2011-11-24 / Editorial

Failure by design?

With no announcement Monday that the Congressionally empowered Joint Select Committee on Deficit Reduction, or Super Committee, of six Republicans and six Democrats had reached agreement on a deficit reduction plan those sitting on the edge of their chairs waiting for the predicted doom and gloom are now bracing for disaster. Economic disaster is a good bet but it won’t necessarily be because the Super Committee didn’t reach agreement on cutting $1.2 trillion from the federal budget. Late Monday Wall Street markets had acted as predicted, they closed down some 200 points. But many analysts said it wasn’t because of the Super Committee’s inaction, but instead in reaction to European market’s losses.

“America is facing a debt and jobs crisis,” Congressman Dave Camp, R-Midland, chairman of the House Ways and Means Committee, and member of the Super Committee, said Monday. “Congress must stop out-of-control spending, strengthen our economy and secure entitlement programs sooner, not later. It is deeply regrettable that my Democrat colleagues could not see their way to addressing these much needed reforms without at least $1 trillion in job-killing tax increases on families and employers. The failure of the Joint Select Committee on Deficit Reduction is a serious disappointment. However, I will redouble my efforts as chairman of the Ways and Means Committee to enact pro-growth tax reform that makes our tax code simpler, fairer and more competitive to generate the economic growth and jobs America needs.”

While doom and gloom might be hailed by pundits at least one columnist is saying the Super Committee’s failure to adopt deficit reduction is a victory, not a failure. Phil Kerpen, of Americans for Prosperity, wrote Monday on the Fox Business web site that the committee’s failure to offer a package of bills is a “huge success.” Kerpen quoted Dan Mitchell of the Cato Institute as saying the “spending will still increase every year under the sequester.” And, defense spending increases too, just slower.

Kerpen sees the sequester resulting from the Democratic intransigence as a gambit to reduce the runaway spending while putting the blame on Republicans. In the end spending goes on as usual, but just not as rampant.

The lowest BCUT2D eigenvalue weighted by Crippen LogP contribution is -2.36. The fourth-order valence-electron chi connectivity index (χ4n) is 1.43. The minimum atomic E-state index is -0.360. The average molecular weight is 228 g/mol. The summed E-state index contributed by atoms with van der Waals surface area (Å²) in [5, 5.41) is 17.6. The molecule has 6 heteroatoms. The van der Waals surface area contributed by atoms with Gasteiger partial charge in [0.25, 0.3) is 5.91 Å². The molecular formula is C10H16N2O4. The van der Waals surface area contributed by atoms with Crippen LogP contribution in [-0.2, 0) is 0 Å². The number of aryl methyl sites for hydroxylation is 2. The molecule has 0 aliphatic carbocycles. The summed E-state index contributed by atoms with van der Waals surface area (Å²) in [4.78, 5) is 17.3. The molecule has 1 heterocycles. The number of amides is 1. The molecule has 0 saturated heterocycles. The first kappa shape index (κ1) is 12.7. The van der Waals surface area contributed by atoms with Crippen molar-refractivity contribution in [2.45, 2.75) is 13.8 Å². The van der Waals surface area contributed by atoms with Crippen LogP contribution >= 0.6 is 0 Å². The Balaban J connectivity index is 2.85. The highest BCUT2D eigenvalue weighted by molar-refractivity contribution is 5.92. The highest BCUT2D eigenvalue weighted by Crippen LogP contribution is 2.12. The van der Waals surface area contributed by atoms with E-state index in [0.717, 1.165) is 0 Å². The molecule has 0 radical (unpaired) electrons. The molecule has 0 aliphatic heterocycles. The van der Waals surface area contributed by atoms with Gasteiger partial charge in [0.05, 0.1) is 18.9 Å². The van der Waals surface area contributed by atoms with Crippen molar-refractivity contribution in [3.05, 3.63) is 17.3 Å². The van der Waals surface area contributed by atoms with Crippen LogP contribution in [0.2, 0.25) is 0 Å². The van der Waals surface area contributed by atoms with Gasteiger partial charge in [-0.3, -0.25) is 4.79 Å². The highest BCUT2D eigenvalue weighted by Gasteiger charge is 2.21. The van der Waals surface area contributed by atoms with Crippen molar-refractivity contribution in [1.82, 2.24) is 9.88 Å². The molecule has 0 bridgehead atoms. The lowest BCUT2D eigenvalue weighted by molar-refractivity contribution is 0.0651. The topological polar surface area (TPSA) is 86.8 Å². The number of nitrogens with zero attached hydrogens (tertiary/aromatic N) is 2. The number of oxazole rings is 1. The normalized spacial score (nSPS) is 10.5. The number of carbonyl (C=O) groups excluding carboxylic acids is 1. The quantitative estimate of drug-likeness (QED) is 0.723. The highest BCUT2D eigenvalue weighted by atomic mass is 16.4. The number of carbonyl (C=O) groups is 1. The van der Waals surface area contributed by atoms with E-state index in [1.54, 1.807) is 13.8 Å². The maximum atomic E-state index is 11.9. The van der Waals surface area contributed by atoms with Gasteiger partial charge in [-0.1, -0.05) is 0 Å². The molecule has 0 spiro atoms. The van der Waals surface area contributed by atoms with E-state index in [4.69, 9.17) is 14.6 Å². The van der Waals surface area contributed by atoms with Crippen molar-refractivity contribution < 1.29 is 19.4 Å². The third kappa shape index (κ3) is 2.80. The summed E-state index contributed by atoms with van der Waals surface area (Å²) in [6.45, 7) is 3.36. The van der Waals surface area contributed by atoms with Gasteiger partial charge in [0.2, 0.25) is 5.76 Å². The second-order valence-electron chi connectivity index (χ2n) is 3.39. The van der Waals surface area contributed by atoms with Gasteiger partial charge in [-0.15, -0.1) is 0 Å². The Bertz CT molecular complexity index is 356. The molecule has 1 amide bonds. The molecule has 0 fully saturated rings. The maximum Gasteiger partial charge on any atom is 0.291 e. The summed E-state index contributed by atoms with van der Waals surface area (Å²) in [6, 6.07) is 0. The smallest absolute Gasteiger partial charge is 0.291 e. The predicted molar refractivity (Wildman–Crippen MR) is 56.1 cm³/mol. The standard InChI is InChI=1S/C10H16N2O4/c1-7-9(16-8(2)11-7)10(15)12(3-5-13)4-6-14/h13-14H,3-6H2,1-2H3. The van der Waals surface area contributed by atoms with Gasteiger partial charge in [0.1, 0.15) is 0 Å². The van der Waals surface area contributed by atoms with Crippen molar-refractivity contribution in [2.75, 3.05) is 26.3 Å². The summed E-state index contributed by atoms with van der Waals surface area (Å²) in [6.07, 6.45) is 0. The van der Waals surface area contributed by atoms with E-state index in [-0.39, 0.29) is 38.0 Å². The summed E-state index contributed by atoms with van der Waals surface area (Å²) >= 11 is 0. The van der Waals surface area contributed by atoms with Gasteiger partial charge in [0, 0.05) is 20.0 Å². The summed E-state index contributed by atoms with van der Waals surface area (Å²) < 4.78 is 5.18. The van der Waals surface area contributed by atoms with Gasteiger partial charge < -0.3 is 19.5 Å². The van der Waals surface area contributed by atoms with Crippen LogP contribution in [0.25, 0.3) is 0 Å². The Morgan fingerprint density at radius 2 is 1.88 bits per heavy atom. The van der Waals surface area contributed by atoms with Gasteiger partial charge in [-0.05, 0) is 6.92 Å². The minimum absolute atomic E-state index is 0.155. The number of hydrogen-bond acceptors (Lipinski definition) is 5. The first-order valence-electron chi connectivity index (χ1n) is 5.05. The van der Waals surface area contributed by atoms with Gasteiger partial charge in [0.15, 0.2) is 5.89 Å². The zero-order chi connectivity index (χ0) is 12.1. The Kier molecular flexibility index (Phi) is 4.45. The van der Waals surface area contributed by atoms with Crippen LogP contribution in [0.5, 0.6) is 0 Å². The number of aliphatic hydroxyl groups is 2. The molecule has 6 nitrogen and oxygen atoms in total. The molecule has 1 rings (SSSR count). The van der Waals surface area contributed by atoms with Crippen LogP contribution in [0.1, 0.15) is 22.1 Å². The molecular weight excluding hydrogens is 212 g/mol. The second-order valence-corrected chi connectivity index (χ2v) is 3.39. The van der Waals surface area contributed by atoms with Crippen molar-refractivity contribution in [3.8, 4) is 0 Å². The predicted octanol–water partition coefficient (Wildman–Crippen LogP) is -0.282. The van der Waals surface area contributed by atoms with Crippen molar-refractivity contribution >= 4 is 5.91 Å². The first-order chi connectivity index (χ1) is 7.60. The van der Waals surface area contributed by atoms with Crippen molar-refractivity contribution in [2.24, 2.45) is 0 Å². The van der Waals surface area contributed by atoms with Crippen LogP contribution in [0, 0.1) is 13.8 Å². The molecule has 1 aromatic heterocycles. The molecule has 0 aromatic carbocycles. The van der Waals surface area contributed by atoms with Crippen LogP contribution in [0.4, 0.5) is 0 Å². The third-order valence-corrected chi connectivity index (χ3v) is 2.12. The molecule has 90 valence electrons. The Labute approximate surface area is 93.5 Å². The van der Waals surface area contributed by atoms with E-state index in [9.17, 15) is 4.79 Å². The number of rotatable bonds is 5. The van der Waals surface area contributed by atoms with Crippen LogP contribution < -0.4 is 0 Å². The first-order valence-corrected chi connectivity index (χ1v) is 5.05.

Fox Business columnist John Stossel quoted Sen. Rand Paul in his column Monday. Paul said on CNN Sunday that there would be no cuts in military spending, only cuts in proposed spending increases. But spending will still increase 23% over 10 years and if they made the budget cut military spending would still increase but at 16% instead of 23%.

It reminds us of the adage, “If you can’t dazzle them with brilliance, baffle them with B... S...!”

The Super Committee and both political parties are baffling us and in the process contributing to economic uncertainty. Monday the Dow fell more than 200 points, following the lead of European Markets. The political posturing by both parties is not solving the problems that need immediate attention.

Americans for Limited Government President Bill Wilson was quoted Monday by FoxNews.com calling the Super Committee’s failure a farce. “Given the alternatives, which were phony spending cuts and higher taxes on producers and job creators, sequestration is by far the better deal,” Wilson said. There should be no discussion of revenue reform until there are actual spending cuts on the table. All we see now are reductions in the growth of spending. What a farce.”

Was the Super Committee’s failure by design?

We’d not be surprised if there was a major political office overhaul in the next election. The rascals should be thrown out!

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